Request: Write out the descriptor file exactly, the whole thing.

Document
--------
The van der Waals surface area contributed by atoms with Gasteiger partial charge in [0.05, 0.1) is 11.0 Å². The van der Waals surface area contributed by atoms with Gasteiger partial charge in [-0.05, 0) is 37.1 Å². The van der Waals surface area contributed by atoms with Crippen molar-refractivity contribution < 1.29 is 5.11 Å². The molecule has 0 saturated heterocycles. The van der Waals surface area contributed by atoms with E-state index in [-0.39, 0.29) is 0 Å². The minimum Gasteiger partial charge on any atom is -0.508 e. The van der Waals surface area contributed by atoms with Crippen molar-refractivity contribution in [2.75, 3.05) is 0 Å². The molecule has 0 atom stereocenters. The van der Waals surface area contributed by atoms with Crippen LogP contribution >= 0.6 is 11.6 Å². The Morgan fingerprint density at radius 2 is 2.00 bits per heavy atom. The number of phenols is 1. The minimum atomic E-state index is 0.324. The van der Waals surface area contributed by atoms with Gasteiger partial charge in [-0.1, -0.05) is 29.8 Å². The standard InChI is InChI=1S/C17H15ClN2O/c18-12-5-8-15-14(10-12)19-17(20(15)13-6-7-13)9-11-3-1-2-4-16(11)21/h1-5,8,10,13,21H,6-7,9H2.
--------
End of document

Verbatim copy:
The van der Waals surface area contributed by atoms with Gasteiger partial charge in [0.05, 0.1) is 11.0 Å². The van der Waals surface area contributed by atoms with Gasteiger partial charge in [-0.05, 0) is 37.1 Å². The van der Waals surface area contributed by atoms with Crippen molar-refractivity contribution < 1.29 is 5.11 Å². The molecule has 0 saturated heterocycles. The van der Waals surface area contributed by atoms with E-state index in [-0.39, 0.29) is 0 Å². The minimum Gasteiger partial charge on any atom is -0.508 e. The van der Waals surface area contributed by atoms with Crippen molar-refractivity contribution in [2.75, 3.05) is 0 Å². The molecule has 0 atom stereocenters. The van der Waals surface area contributed by atoms with Crippen LogP contribution >= 0.6 is 11.6 Å². The Morgan fingerprint density at radius 2 is 2.00 bits per heavy atom. The number of phenols is 1. The minimum atomic E-state index is 0.324. The van der Waals surface area contributed by atoms with Gasteiger partial charge in [-0.1, -0.05) is 29.8 Å². The standard InChI is InChI=1S/C17H15ClN2O/c18-12-5-8-15-14(10-12)19-17(20(15)13-6-7-13)9-11-3-1-2-4-16(11)21/h1-5,8,10,13,21H,6-7,9H2.